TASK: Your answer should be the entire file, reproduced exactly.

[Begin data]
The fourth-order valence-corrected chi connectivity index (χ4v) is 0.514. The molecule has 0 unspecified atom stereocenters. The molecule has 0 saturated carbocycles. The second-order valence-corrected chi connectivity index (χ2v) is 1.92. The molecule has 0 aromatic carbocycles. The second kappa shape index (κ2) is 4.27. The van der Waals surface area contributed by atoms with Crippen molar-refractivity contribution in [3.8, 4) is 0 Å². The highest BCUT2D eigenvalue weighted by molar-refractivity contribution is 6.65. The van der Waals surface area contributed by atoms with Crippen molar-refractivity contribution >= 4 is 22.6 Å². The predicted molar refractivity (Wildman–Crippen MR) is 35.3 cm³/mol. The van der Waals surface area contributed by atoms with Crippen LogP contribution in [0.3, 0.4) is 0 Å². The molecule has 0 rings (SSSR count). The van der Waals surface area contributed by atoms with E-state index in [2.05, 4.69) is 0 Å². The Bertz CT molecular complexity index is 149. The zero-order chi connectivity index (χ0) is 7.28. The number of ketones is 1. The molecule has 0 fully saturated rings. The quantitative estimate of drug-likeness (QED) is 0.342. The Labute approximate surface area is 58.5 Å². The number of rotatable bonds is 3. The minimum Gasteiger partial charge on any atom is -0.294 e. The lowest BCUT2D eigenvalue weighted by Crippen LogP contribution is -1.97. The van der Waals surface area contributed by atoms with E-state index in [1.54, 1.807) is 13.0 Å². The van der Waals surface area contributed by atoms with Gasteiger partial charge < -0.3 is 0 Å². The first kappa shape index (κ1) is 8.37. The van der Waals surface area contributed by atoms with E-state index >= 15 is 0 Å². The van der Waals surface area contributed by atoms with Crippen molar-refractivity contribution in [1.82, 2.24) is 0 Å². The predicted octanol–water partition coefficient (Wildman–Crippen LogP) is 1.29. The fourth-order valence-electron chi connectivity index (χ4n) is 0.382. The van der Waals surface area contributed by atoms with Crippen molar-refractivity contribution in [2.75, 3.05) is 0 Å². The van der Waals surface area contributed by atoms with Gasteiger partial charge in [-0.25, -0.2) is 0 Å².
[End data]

The fourth-order valence-corrected chi connectivity index (χ4v) is 0.514. The molecule has 0 unspecified atom stereocenters. The molecule has 0 saturated carbocycles. The second-order valence-corrected chi connectivity index (χ2v) is 1.92. The molecule has 0 aromatic carbocycles. The second kappa shape index (κ2) is 4.27. The van der Waals surface area contributed by atoms with Crippen molar-refractivity contribution in [3.8, 4) is 0 Å². The highest BCUT2D eigenvalue weighted by molar-refractivity contribution is 6.65. The van der Waals surface area contributed by atoms with Crippen molar-refractivity contribution >= 4 is 22.6 Å². The predicted molar refractivity (Wildman–Crippen MR) is 35.3 cm³/mol. The van der Waals surface area contributed by atoms with Crippen LogP contribution in [0.3, 0.4) is 0 Å². The molecule has 0 rings (SSSR count). The van der Waals surface area contributed by atoms with E-state index in [2.05, 4.69) is 0 Å². The Bertz CT molecular complexity index is 149. The zero-order chi connectivity index (χ0) is 7.28. The number of ketones is 1. The molecule has 0 fully saturated rings. The quantitative estimate of drug-likeness (QED) is 0.342. The Labute approximate surface area is 58.5 Å². The number of rotatable bonds is 3. The minimum Gasteiger partial charge on any atom is -0.294 e. The lowest BCUT2D eigenvalue weighted by Crippen LogP contribution is -1.97. The van der Waals surface area contributed by atoms with E-state index in [1.54, 1.807) is 13.0 Å². The van der Waals surface area contributed by atoms with Gasteiger partial charge < -0.3 is 0 Å². The first kappa shape index (κ1) is 8.37. The van der Waals surface area contributed by atoms with E-state index >= 15 is 0 Å². The van der Waals surface area contributed by atoms with Crippen molar-refractivity contribution in [1.82, 2.24) is 0 Å². The predicted octanol–water partition coefficient (Wildman–Crippen LogP) is 1.29. The fourth-order valence-electron chi connectivity index (χ4n) is 0.382. The van der Waals surface area contributed by atoms with Crippen molar-refractivity contribution in [2.75, 3.05) is 0 Å². The van der Waals surface area contributed by atoms with Gasteiger partial charge in [-0.25, -0.2) is 0 Å².